An opportunity to dive in the human-occupied vehicle (HOV) Alvin is as exciting as it is rare. At the start of this cruise, there have only been 4,941 dives in the 50-plus-year history of the sub’s existence.
According to Adam Soule, co-principal investigator on this expedition, roughly 3,000 scientists have dived in Alvin (many scientists have dived multiple times). In comparison, 533 people have reached earth’s orbit, ~4,000 people have climbed Mt. Everest, and 12,244 people have served in the U.S. Congress. It is an opportunity many scientists jump at, and one that many of the scientists on board the Popping Rocks cruise will get to experience.
The number-one question I receive when talking about my research is how I felt during my first Alvin dive. Here, I’ll try to describe that experience.
The morning of your dive is a flurry of excitement and nerves as you try to force down a piece of toast, keeping in mind you’ll be submerged for the next nine hours. After eating, you go to the aft deck of the ship where Alvin is launched. There, you loiter outside the Alvin hanger, bouncing up and down in the swells and watching as the mechanics ensure that Alvin is ready to dive. Slowly, bleary-eyed scientists join you on the aft deck to wish you luck on the dive and to watch you climb down into the hatch. The flash of their cameras and sound of their cheers make you feel on top of the world as you prepare to dive underneath it.
I frequently hear from friends that they would never-ever-in-a-million-years dive to the ocean floor. Whether it’s because the experience is too cramped, too deep, too dark, or too spooky, I understand the hesitation. The only brief moment of hesitation I felt was in the first moment that Alvin was lifted off the deck and I was sitting inside. As the ocean’s waves splashed over Alvin’s portholes I felt a pang of panic. As soon as we regained a little bit of equilibrium, though, the panic subsided and the excitement returned. But that was it for me—one brief moment of feeling like a fish out of water, and I was ready to roll.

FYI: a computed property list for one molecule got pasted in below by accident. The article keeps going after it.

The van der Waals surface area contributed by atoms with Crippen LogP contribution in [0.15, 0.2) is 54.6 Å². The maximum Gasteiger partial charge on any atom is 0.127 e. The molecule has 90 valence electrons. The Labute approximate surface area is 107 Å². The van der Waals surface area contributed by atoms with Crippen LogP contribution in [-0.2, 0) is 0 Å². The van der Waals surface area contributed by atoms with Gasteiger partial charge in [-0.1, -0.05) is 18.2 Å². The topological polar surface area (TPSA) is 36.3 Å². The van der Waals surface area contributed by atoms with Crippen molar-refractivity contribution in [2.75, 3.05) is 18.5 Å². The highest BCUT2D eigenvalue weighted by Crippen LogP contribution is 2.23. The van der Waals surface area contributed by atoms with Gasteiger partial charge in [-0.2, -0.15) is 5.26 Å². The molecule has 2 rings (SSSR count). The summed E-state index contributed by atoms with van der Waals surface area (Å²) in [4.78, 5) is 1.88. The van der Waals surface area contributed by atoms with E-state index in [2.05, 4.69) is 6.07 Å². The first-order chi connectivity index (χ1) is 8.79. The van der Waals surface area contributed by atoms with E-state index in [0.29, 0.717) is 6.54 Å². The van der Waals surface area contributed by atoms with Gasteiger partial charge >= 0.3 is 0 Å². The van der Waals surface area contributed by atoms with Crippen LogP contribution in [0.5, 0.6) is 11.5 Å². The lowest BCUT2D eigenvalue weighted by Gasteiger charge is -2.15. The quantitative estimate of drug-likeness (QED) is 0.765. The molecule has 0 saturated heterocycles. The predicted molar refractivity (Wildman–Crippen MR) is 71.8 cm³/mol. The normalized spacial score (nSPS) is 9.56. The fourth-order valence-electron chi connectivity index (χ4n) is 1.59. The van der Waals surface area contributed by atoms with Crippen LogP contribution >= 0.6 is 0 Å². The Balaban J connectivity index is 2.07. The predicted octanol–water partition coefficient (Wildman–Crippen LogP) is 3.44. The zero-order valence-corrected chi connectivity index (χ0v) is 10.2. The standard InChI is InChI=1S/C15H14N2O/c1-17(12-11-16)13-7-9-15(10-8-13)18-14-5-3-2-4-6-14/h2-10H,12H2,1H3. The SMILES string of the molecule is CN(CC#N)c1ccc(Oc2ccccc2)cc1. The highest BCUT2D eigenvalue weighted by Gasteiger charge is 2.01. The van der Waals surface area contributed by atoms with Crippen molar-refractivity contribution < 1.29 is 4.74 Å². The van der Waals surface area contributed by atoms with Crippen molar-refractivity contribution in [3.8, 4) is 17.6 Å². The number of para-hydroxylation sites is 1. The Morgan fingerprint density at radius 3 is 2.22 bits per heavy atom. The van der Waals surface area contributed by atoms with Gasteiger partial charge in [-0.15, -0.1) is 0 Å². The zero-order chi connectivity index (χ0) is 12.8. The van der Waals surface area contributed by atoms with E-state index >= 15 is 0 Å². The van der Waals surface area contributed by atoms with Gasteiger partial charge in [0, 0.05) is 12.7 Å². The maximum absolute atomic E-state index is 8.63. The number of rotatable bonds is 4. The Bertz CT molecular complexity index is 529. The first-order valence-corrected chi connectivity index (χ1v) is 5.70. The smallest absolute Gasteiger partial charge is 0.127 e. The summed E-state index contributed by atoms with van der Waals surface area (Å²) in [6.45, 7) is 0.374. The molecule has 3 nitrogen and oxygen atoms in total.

As we descended down into the depths, it surprised me how long the sunlight lingered and how calm the waters were just below the surface. The dim light lingered for a surprisingly long time (500 meters) and then the light show began. I pressed my forehead against the porthole, mouth agape, as thousands of bioluminescent creatures floated in front of me. They were forming interconnected networks, giving them the appearance of moving constellations. A lump formed in my throat as I considered how similar these microscopic creatures were to the vast expanse of the universe. It reminded me why I’m so drawn to geology and science in general; the large-scale patterns and features we see at a universal scale can be mirrored under a microscope.
We reached the ocean floor and explored for over 6 hours, traversing over large expanses of sediment and ascending steep cliffs of submarine lava flows called pillow basalt. It felt like only 30 minutes had passed when the pilot radioed up to the ship to alert them we were beginning our ascent. I’m glad the chief scientist thought to take a few pictures inside the sub because the day is a blur of sampling rocks and taking notes. You are surprisingly busy at the bottom of the ocean. Between controlling the exterior cameras, making observations, noting sample locations, and scouting out good outcrops- multitasking is a necessity. I was glad to have the occasional reminder to just look out my window and soak it in.
The age of exploratory science feels historic, but in reality is still essential for the advancement of our field. After all, it was only 40 years ago that Alvin found the first submarine hydrothermal vents on the seafloor. While we use Alvin as a tool to collect data, it is impossible to ignore the magic and awe of seeing the seafloor for the first time. Knowing that you are the first person to see this small corner of the Earth is an honor.